• By Dartington SRU
  • Posted on Friday 22nd July, 2011

Penn State “stellar scholar” wins award for social skills interventions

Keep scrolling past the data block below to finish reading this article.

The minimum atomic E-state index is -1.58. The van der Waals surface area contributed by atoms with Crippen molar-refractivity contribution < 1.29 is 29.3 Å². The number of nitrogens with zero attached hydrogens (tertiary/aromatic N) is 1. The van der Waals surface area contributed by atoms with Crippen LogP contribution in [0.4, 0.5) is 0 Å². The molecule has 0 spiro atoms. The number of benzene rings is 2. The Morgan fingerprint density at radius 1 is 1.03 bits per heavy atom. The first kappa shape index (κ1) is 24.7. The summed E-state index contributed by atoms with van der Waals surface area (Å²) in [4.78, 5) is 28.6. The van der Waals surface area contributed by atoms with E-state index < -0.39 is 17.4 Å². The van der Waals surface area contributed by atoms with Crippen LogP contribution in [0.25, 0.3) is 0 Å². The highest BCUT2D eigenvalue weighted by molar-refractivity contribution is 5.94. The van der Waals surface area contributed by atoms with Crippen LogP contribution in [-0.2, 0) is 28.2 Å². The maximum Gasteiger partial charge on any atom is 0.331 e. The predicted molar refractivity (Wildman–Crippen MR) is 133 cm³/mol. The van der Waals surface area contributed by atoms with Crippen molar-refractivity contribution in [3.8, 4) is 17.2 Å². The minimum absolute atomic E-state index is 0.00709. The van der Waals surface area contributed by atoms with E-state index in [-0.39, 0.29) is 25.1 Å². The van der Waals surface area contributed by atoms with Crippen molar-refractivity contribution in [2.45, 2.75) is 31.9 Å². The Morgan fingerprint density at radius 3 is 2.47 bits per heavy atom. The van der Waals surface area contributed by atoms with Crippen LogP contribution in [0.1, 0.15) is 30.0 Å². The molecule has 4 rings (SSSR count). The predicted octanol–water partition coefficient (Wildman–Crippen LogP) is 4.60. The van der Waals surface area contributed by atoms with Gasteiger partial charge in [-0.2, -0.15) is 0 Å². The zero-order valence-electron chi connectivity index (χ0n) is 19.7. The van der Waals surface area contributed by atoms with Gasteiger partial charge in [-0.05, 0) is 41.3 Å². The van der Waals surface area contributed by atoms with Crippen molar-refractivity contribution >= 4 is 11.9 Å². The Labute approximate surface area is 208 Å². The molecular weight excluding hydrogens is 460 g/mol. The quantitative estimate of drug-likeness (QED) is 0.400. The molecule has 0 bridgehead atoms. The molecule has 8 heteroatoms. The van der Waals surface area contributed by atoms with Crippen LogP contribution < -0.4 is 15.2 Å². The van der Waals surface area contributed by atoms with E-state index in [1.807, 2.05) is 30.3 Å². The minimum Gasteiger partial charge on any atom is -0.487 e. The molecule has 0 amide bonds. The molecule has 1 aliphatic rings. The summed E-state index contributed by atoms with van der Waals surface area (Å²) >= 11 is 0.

Celene Domitrovich, Assistant Director of the Prevention Research Center at Penn State University, has won the Joseph E. Zins Award in recognition of her unique contributions to research on social and emotional learning (SEL).The Zins Award, presented by the US-based nonprofit Collaborative for Academic, Social, and Emotional Learning (CASEL), is reserved for outstanding work by an early-career scientist who specializes in SEL.Indeed, promotion of social and emotional skills features heavily in Domitrovich’s work. She has designed and evaluated many interventions that seek to promote social and emotional skills in children. For example, she adapted the Promoting Alternative Thinking Strategies (PATHS) Curriculum© for pre-school children, which is currently undergoing independent experimental evaluation as part of a Head Start trial in the US. Domitrovich has also been involved in implementation research of PATHS in numerous elementary schools and has begun to study SEL interventions in middle schools as well. It is this breadth in application, coupled with the lessons instilled by her early mentors that earned her the Zins Award. Innovation by integrationPerhaps the defining feature of Domitrovich’s work is that the interventions she studies involve the integration of evidence-based approaches in a way that brings out the best of each. PATHS to PAX, a trial being conducted at John Hopkins University in Baltimore, is a good example of this approach. PATHS to PAX combines the PATHS Curriculum© which is focused on equipping children with social and emotional skills – with the Good Behavior Game, a behavioral intervention that provides the opportunity for children to apply these skills and to be rewarded for doing so. “The great strength of such integration,” says Domitrovich, “is that the effects of combining interventions may not just be additive but potentially synergistic.” Put another way, the effect of fusing two or more interventions may be greater than the sum of the parts. As she describes it, “One element of a particular intervention may provide a context in which the active ingredients of another may be more powerfully realized.” Domitrovich is a member of several teams involved in researching the effectiveness of integrated models of evidence-based interventions. In addition to PATHS to PAX, these include the REDI program which combines the Preschool PATHS Curriculum© with several language and literacy interventions for young children and the integration of the Lion’s Quest Skills for Adolescence Curriculum® with Developmental Designs® at the middle school level. “Integration,” argues Domitrovich, “not only applies to combining specific evidence-based interventions. The principles also apply to embedding interventions within the structures they are designed to be delivered within.” Social and emotional learning interventions must be integrated into existing curricular and lesson times. Parenting interventions must be embedded within early years provision or community structures.Career route and mentorsCelene Domitrovich’s career has been guided by eminent researchers. The first of these was Dante Cicchetti, who taught Domitrovich during her undergraduate years at the University of Rochester. “His seminar on developmental psychopathology was a real turning point for me,” she says. “He taught me the fundamental principals of risk and protective factors and the importance of considering developmental processes when studying children’s mental health.”Inspired by Cicchetti, and driven by a passion instilled by her family to help and support others, Domitrovich entered the doctoral program in child clinical psychology at Penn State University. While in graduate school she worked on the Fast Track project, an intervention designed to prevent antisocial behavior in young people, and was mentored by Karen Bierman, and several other well known psychologists including Mark Greenberg. It was via these encounters that Domitrovich made the move from treatment to prevention. “I’d always loved working directly with children to help them work through problems, but it felt like I was only chipping away at the tip of the iceberg,” says Domitrovich. “The scope and potential of public health prevention compelled me.” In 1998, Domitrovich joined Greenberg as Assistant Director of Penn State’s Prevention Research Center, working to design, implement and evaluate interventions, undertake applied research and create structures that support prevention and early intervention. “I have learned so much from Karen and Mark over the years,” says Domitrovich. “They both do such high quality research and collaborate well with others. Those are two of the most important things I try to do in my own work. Mark has taught me how much we have to learn from communities, parents and teachers. He also models the social and emotional skills he works so hard to instill in children and families. This is something I too try to emulate.” References:Domitrovich, C. E., Bradshaw, C. P., Greenberg, M. T., Embry, D., Poduska, J. M., & Ialongo, N. (2010). Integrated models of school-based prevention: The logic and theory. Psychology in the Schools, 47, 71-88.

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